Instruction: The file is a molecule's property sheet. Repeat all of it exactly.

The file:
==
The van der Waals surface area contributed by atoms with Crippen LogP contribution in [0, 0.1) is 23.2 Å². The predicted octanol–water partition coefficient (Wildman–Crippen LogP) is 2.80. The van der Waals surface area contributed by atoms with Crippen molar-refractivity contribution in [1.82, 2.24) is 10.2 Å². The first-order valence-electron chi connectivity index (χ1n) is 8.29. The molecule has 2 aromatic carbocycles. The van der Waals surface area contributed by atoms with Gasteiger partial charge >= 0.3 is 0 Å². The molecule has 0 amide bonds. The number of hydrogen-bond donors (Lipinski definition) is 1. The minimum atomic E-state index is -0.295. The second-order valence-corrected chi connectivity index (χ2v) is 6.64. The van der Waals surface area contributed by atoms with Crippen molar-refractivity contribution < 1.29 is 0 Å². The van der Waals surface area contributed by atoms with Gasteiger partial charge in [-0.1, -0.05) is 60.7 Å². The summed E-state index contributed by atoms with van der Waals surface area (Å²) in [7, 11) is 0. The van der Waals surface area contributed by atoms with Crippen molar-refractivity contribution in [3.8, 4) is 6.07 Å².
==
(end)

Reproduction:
The van der Waals surface area contributed by atoms with Crippen LogP contribution in [0, 0.1) is 23.2 Å². The predicted octanol–water partition coefficient (Wildman–Crippen LogP) is 2.80. The van der Waals surface area contributed by atoms with Crippen molar-refractivity contribution in [1.82, 2.24) is 10.2 Å². The first-order valence-electron chi connectivity index (χ1n) is 8.29. The molecule has 2 aromatic carbocycles. The van der Waals surface area contributed by atoms with Gasteiger partial charge >= 0.3 is 0 Å². The molecule has 0 amide bonds. The number of hydrogen-bond donors (Lipinski definition) is 1. The minimum atomic E-state index is -0.295. The second-order valence-corrected chi connectivity index (χ2v) is 6.64. The van der Waals surface area contributed by atoms with Crippen molar-refractivity contribution < 1.29 is 0 Å². The van der Waals surface area contributed by atoms with Gasteiger partial charge in [-0.1, -0.05) is 60.7 Å². The summed E-state index contributed by atoms with van der Waals surface area (Å²) in [7, 11) is 0. The van der Waals surface area contributed by atoms with Crippen molar-refractivity contribution in [3.8, 4) is 6.07 Å².